[22 April 2011]
PopMatters Film and TV Editor
The elephant is impressive. Rosie stands up on her hind legs. She stands on her front legs. She flirts with Robert Pattinson and drinks lemonade. Not to mention, she understands Polish.
All this makes Rosie something of a standout in Water For Elephants, her performance unexpected, even if her role is routine. That role, as you’ll expect, has her helping the slow-on-the-uptake humans achieve their ends—romantic and financial, maybe vaguely moral. Rosie’s an elephant in a traveling circus, and during her first appearance in the film, she’s insulted by the man who’s selling her (James Frain) and disdained by the one buying her, August (Christoph Waltz).
But she’s also admired by Pattinson’s strapping young Jacob, who might know what he’s looking at, being a Cornell veterinary student (who only needs to finish his exams to have his license to practice). On the run from tragedy during the Great Depression, Jacob has recently been hired by August to muck animal cages and look after lame horses, and he’s generally enchanted by the circus—a point made heavy-handedly when he first watches the show, his awestruck reaction simulated as the film turns to slow motion and the sound gets muffled, when music and lights and low angle shots portray the sawdust and tents and trapezes as if they are indeed magical.
The film shares his appreciation for the fantasy and escape offered by the circus, opening with a framing device wherein Hal Holbrook plays the 90-year-old Jacob, who agrees to reveal to an eager young listener (Paul Schneider) what really happened to Benzini Bros., renowned as one of the “most famous circus disasters in history.” This story he tells is big and romantic, shaped like an old-school big-top movie: though he’s not wearing tights, the object of his affection, August’s wife Marlena (Reese Witherspoon), models any number of glamorous outfits, from evening gowns to silk robes to riding britches. When she puts on her acrobat’s costume and starts riding the elephant, well, Jacob just can’t help himself.
He does appreciate that she’s married, of course, but also sees himself as her savior. It turns out that as charming as August can be—as when he and Jacob sort of match wits during a discussion of Benzinis’ more famous rival, Ringling Bros.—he also frequently turns brutal and mean. The film never explains his veering between personalities, but it does suggest he’s frustrated by his show’s inability to get over. To make ends meet, he keeps on a coochie girls sideshow (though he sees that Ringlings’ family-friendly formula, rid of such salaciousness, is more profitable) and regularly withholds pay from his workers. Indeed, when they become too much of burden, he orders workers to be “red-lighted,” that is, his burliest, most reliable henchmen drop the hapless souls off the train while it’s speeding along late at night.
To avoid this fate, Jacob sells himself as a veterinarian, with Ivy League credentials. Though the oppressively earnest Jacob worries about telling this fib, in fact it endears him to his employer. When August learns Jacob’s secret, he’s unimpressed. “The world is run on tricks,” he tells Jacob, who doesn’t quite get it. Instead, the younger man intently believes in truth—in true love, in true loyalty, in true morality. It’s not a little ironic that Rosie is the most striking embodiment of Jacob’s ideals.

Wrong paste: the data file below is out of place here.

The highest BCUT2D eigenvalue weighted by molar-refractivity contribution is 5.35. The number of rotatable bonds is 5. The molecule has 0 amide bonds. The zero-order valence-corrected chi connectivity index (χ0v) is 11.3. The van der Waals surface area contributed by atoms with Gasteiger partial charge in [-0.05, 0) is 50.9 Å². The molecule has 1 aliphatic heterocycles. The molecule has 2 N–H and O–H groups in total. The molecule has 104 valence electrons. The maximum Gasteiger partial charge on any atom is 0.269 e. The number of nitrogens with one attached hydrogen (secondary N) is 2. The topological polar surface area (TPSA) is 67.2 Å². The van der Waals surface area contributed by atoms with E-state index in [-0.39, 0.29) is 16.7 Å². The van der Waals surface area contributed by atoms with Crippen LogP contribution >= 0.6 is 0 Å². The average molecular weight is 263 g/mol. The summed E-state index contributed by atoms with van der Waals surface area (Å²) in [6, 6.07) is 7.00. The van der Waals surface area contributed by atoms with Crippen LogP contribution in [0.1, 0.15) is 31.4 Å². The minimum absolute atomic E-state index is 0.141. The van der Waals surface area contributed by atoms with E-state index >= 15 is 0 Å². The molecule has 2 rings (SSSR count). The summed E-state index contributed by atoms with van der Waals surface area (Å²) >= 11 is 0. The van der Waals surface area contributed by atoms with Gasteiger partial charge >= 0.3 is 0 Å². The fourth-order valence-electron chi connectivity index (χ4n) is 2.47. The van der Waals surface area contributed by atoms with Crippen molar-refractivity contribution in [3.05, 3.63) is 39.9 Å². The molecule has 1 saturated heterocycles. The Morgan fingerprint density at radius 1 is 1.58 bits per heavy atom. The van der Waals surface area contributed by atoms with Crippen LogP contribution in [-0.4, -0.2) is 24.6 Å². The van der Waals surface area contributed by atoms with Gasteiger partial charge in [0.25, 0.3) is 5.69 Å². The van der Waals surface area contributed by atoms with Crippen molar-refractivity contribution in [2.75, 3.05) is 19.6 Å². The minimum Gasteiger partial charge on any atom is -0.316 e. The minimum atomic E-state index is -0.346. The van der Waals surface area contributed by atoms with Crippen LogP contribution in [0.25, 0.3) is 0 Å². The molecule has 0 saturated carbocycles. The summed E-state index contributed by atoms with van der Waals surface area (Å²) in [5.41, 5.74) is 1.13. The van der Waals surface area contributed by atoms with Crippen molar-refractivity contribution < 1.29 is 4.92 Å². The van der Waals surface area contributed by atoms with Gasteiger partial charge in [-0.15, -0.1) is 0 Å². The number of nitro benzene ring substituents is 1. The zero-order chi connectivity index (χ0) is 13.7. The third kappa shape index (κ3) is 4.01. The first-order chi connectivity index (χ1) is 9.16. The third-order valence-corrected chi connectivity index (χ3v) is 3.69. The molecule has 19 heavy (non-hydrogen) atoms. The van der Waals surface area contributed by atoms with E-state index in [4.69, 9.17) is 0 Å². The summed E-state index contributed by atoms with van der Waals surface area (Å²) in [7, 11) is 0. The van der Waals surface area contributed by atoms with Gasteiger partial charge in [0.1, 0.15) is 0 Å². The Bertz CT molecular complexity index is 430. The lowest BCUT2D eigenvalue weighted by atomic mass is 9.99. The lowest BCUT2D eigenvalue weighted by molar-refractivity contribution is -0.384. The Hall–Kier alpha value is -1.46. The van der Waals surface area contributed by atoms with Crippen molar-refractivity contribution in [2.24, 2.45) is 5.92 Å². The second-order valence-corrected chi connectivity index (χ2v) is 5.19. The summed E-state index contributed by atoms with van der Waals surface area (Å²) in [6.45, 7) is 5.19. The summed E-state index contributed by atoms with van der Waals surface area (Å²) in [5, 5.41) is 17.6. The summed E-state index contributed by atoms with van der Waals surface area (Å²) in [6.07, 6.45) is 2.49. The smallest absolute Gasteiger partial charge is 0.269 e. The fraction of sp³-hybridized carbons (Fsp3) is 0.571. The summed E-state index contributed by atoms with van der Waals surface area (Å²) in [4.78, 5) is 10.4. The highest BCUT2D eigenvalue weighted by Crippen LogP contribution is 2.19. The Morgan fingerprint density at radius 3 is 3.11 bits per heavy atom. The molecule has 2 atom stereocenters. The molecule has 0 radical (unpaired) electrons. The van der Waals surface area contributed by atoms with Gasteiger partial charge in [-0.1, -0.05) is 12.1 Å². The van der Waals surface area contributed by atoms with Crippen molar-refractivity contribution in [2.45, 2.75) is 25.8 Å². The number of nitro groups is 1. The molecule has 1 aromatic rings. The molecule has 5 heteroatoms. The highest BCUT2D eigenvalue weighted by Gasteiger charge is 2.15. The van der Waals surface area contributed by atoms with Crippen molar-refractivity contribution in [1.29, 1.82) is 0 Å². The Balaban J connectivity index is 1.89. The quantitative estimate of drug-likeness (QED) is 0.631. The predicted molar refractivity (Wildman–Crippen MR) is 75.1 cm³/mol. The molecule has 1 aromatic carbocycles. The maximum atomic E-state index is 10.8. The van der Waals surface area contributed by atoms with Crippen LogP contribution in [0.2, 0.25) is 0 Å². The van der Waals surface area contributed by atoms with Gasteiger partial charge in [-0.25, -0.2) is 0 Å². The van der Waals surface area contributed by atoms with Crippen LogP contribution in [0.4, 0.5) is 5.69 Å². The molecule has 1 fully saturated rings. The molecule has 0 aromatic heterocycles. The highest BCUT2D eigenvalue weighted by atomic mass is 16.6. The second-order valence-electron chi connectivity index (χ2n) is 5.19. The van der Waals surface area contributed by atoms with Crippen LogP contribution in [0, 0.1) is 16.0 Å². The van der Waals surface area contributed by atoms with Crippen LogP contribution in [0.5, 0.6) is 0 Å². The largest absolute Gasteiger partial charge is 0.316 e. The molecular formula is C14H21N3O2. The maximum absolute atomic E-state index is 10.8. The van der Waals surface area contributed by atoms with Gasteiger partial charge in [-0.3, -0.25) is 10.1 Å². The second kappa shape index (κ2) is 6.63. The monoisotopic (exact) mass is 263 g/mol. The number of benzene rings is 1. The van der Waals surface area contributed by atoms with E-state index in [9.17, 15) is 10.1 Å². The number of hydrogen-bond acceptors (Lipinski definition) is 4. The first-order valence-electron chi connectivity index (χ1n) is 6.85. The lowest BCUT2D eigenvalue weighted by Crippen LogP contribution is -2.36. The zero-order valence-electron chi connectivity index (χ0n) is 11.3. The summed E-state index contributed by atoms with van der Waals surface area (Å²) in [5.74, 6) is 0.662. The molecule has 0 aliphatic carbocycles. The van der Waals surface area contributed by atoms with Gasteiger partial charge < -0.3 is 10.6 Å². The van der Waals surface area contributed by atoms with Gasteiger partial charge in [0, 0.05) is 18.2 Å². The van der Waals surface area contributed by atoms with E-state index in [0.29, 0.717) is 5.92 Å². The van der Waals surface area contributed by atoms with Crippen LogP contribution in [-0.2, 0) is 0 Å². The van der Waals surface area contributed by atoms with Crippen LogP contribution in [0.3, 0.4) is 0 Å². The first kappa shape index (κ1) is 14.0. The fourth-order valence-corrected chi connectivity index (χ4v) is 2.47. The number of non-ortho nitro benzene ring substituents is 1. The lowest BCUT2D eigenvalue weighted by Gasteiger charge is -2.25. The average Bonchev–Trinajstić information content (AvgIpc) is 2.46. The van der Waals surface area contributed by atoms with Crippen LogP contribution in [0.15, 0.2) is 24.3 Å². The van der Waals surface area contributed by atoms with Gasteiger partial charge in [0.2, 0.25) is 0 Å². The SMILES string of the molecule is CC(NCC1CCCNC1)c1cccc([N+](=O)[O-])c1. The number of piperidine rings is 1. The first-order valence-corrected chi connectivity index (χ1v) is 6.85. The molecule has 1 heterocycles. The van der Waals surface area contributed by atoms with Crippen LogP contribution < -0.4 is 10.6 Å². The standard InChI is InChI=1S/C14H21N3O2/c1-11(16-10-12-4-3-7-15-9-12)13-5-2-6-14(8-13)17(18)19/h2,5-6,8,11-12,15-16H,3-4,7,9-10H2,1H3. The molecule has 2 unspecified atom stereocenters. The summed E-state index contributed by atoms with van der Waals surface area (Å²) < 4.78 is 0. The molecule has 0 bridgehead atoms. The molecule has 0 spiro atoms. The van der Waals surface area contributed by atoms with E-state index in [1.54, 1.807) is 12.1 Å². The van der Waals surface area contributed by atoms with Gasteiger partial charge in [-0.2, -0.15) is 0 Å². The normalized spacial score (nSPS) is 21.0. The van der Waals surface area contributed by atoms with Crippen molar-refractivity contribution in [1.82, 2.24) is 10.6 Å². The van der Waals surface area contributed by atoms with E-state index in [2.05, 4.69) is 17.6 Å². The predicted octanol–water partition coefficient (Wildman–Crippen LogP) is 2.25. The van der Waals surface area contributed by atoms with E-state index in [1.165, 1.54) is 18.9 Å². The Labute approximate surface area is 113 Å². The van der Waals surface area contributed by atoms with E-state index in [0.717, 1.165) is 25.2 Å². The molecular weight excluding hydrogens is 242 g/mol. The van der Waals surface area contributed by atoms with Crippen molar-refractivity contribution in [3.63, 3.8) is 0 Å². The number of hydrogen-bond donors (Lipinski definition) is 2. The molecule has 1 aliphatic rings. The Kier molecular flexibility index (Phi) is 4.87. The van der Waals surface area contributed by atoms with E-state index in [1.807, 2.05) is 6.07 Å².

Even as Marlena learns to do sinuous acrobatic poses over the elephant’s shoulder and Jacob tries valiantly to save her from August’s unconscionable assaults (for whatever reasons, he takes out his frustrations over the failing circus and his straying wife on Rosie, poking her with a bull hook until she bleeds and must be fed buckets full of whiskey to withstand the pain), the elephant remains the most convincing character in this increasingly silly film. Stoic, apparently long-memoried, and possessed of a sense of humor, she also submits to the dimwitted humans’ commands, performing circus tricks so they might indulge in their own fantasies.
It’s too bad that Rosie is so reduced, but it also demonstrates how the film repeatedly misses opportunities. Indeed, beneath its trivial surface, Water for Elephants hides a passable political fable, concerning classism and Prohibition, the commercial value and exploitation of neediness, and the rise of a crass, cruel capitalism that has only expanded to this day.
At first, the movie seems inclined to use this backdrop as a metaphor for the romance: August makes a couple of speeches about how illusions work (see especially, his direction of a lovemaking show by Jacob and Marlena: it’s awful and riveting) and the couple makes clear their appreciation of Bessie Smith and Louis Armstrong (“I wish I could sing like her,” murmurs Marlena). But then Water for Elephants seems to lose interest in any potentially serious questions and turns instead to utterly banal plot events, soft-lit sex scenes and bloody beatdowns. Amid the hokum, Rosie, at least, looms large.